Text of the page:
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Atkinson, Ellen (1894–1965)

by Isobel White

This entry is from the Australian Dictionary of Biography

Ellen Atkinson (1894-1965), Aboriginal community leader, was born in August 1894 at Madowla Park, near Echuca, Victoria, fourth daughter of Alexander (Alick) Campbell, a labourer who came from the Baraparapa people near Kerang, and his wife Elizabeth, née Briggs, a descendant of Tasmanian and Port Phillip Aborigines. The Campbells moved across the Murray River to Cumeroogunga, a government reserve in New South Wales, and Ellen remembered a happy childhood in a large, extended family: each of her parents had seven children by a previous marriage and four from their own. Ellen's family suffered intermittently at the hands of governments and bureaucracies: having shifted to New South Wales because of Victorian decisions to evict 'half castes' from Aboriginal settlements and to refuse them relief, they were to return to Victoria when authorities in New South Wales threatened to take their children to institutions for training as servants and labourers.

On 3 May 1911 Ellen married Edwin Atkinson (1888-1952) with Anglican rites at Christ Church, Echuca. They lived at Cumeroogunga, a thriving, farming community, and had four children. Eddy worked as a carpenter, handyman and fisherman; in the harvest season they both picked peas, beans and fruit, and camped wherever there was work. In 1913 they were 'converted' by a 'native evangelist' from the Australian Inland Mission. Eddy began to preach, while Ellen assisted by playing the organ at services and by conducting Sunday School. Both of them were unpaid, so they continued to earn their living as they had previously done. In 1922 Eddy took over from his uncle as the local pastor, but remained unpaid. Appointed 'native helper' by the A.I.M. in May 1925, he was promoted 'native missionary' in 1928.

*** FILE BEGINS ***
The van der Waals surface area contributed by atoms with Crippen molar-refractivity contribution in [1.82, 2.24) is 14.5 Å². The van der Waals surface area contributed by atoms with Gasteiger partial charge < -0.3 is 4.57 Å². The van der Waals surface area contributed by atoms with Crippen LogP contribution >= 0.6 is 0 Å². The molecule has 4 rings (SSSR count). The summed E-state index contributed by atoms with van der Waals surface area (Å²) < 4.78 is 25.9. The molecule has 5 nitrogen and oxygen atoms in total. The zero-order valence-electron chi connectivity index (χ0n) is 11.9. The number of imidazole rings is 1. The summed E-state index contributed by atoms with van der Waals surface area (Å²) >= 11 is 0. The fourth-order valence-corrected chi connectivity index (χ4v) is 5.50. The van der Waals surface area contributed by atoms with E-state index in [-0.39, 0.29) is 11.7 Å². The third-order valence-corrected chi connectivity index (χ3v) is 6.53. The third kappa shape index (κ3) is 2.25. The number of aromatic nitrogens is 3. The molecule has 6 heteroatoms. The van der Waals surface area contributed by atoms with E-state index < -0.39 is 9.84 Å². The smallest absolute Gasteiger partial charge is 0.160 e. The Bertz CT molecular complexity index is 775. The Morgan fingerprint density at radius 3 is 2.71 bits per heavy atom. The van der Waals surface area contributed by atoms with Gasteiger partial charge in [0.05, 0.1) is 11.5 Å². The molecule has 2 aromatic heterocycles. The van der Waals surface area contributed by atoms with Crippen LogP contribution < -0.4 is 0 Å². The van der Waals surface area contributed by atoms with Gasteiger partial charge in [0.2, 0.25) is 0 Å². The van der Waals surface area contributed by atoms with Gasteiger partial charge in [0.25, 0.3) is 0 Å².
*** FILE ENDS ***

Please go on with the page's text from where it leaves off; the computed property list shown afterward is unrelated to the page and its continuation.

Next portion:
The Depression was particularly hard for Aborigines. The Atkinsons supported William Ferguson, William Cooper and Jack Patten who led Aboriginal protests against discrimination. Although the Aboriginal community had farmed Cumeroogunga successfully, White settlers used pressure to have the fertile land appropriated and Cumeroogunga was gradually dismantled. In 1939 the remaining inhabitants, including Eddy and Ellen, crossed the Murray River in protest and camped at Barmah, Victoria.

In 1940 the Atkinsons visited Melbourne and found that World War II had brought Aborigines better conditions, work and pay. They then travelled throughout Victoria, holding services in Aboriginal communities. The couple returned to Cumeroogunga in 1941 and lived there contentedly for several years. Evicted after the war, they crossed into Victoria and settled at Mooroopna where Eddy became a salaried pastor for the Victorian Churches of Christ, with Ellen assisting as before. After his death in 1952, he was succeeded by a nephew (Sir) Douglas Nicholls.

Ellen continued to help in the local church. Known widely as 'Aunty Ellen', she was a loving mother and grandmother, a good neighbour, a community leader and 'a real battler'. She died on 30 August 1965 at Mooroopna and was buried in the local cemetery; her two sons and two daughters survived her.

Select Bibliography

  • D. Barwick, 'Coranderrk and Cumeroogunga', in T. S. Epstein and D. H. Penny (eds), Opportunity and Response (Lond, 1972)
  • I. White, D. Barwick and B. Meehan (eds), Fighters and Singers (Syd, 1985)
  • Australians, 1938 (Syd, 1987)
  • Pix, Nov 1941.

Citation details

Isobel White, 'Atkinson, Ellen (1894–1965)', Australian Dictionary of Biography, National Centre of Biography, Australian National University, http://ia.anu.edu.au/biography/atkinson-ellen-9397/text16515, accessed 24 September 2017.

© Copyright Australian Dictionary of Biography, 2012

Life Summary [details]

Alternative Names
  • Campbell, Ellen
Birth

August 1894
Echuca, Victoria, Australia

Death

30 August 1965
Mooroopna, Victoria, Australia

Cultural Heritage
Religious Influence
Occupation